As shown in Section 4.1, most of the cumulus clouds are mixed phase and the formation of precipitation is dominated by graupel. Due to the model setup, only changes in CCN number concentrations and properties can eventually cause differences in precipitation. Therefore, riming may play an important role in the formation of precipitation. The collision efficiency of cloud droplets depends strongly on their diameter. The simulated mean cloud droplet diameter over all grid points with cloud water content greater zero in the extreme maritime scenario is 18.95 µm whereas in the continental scenario, a mean cloud droplet diameter of 9.91 µm is calculated. First, the mean collision efficiencies of cloud droplets on a single grid point ${\overline{E}}_{c}$ according to eq. (64) and eq. (65) of Seifert and Beheng (2006a) were calculated. Then, we calculate the mean of ${\overline{E}}_{c}$ overall grid points with cloud water content greater zero $\overline{{\overline{E}}_{c}}$. $\overline{{\overline{E}}_{c}}$ is over 10 times higher for the extreme maritime scenario than for the continental scenario. As a consequence, the growth of graupel in the mixed phase via riming is more effective in the case of lower CCN concentrations. The increase in graupel mass in conjunction with the consequent increase of the fall velocity of the hydrometeors caused an increase in precipitation reaching the ground in the extreme maritime scenario. We cannot exclude that other processes play also a role in the formation of precipitation.

As described in Section 3, all simulations are driven by meteorological initial and boundary data taken from the operational forecast simulations performed at DWD. Figure 10 shows the median precipitation at 52 EOBS stations within the convection domain for the individual simulations in comparison to the median of the measured precipitation (Klok and Klein Tank, 2009). The spread represents again the uncertainty due to the non-linearity of the atmospheric processes (see Section 3.1).

Fig. 10

Median accumulated precipitation at 58 EOBS-stations (Klok and Klein Tank, 2009) within the convection domain. The red line indicates the median of the measurements. The middle line gives the ensemble mean value. The top and bottom lines indicate the standard deviation. The ensemble is generated as described in Section 3.1 and indicates the uncertainty due to the non-linearity of the atmospheric processes.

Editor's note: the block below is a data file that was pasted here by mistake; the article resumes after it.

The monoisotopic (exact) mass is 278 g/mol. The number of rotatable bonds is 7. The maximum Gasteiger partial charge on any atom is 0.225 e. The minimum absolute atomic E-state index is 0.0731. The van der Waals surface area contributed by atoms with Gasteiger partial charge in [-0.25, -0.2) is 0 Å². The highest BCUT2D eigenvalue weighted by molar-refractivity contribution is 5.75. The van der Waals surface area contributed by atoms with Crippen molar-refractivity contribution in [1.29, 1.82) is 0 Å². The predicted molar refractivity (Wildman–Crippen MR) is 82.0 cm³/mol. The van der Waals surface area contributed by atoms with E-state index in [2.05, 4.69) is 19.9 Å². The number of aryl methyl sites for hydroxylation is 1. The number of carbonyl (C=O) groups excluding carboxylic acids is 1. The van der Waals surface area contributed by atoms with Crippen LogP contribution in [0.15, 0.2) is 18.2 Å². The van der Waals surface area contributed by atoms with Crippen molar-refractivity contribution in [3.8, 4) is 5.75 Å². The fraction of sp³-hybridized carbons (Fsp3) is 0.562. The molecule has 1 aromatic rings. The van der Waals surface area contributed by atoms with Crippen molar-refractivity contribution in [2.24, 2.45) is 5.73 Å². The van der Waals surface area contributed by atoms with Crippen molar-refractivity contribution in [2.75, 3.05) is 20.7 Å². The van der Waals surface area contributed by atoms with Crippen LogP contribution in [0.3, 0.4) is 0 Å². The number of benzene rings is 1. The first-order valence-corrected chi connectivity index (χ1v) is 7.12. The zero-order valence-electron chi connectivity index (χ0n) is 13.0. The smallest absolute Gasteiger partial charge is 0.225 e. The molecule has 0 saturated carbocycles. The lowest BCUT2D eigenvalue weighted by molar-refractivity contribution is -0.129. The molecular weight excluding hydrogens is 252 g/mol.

The ensemble results of the extreme maritime and the interactive scenario both cover the observed median precipitation within the standard deviation, whereas the continental and the intermediate maritime scenario both produce too few precipitation. Hence, only the extreme maritime and the interactive scenario are able to capture the precipitation amount formed by the post-frontal cumulus clouds in this situation.

At the stations, the standard deviations created by the ensembles are between 13 and 16% of the ensemble means in precipitation. Nevertheless, a clear systematic decrease in total precipitation with an increase in aerosol number concentrations can be seen.

The differences in cloud droplet number concentrations and effective radii between the individual model runs cause differences in radiation and thus have an impact on the stratification of the atmosphere. As a consequence, the stability and the convective potential of the atmosphere is changed. This has a direct impact on the initiation and intensity of the convective clouds, which is discussed in the following.

Figure 11 shows the temporal evolution of the differences in the net downward shortwave radiation (a), in the temperature in the lowest model layer (Δz≈20 m) (b), in the mean precipitation rate (c), in the cloud top height (e) and in the cloud base vertical velocity (f) of the extreme maritime and interactive simulation relative to the simulation applying the continental aerosol scenario. The mean cloud top height is calculated by the mean height of cloudy grid points below which 95% of liquid and solid atmospheric water (cloud water, rain, cloud ice, graupel and snow) is contained. To account only for warm- and mixed-phase clouds, grid points with pure ice clouds were excluded. The mean total cloud top height for each scenario is shown in Fig. 11d.

Fig. 11

Relative difference of extreme maritime scenario and interactive model run to the continental scenario in (a) net downward shortwave radiation at the surface, (b) temperatures of the lowest model layer, (c) hourly precipitation rate, (e) cloud top height, and (f) cloud base vertical velocity, (d) shows the total cloud top height. All variables are averaged over the convection domain.

With the beginning of the convection, the mean cloud top height of the extreme maritime scenario is lower than in the continental scenario. Until 12 UTC, the growth rate in the mean cloud top height is enhanced in the extreme maritime scenario, resulting in a difference of about 160 m between the scenarios. Taking the lower mean cloud top height in the extreme maritime scenario at 6 UTC into account, the total increase till 12 UTC in the extreme maritime scenario relative to the continental scenario is about 300 m. It needs to be pointed out that these differences in mean height are in the same order as the vertical resolution of the model system.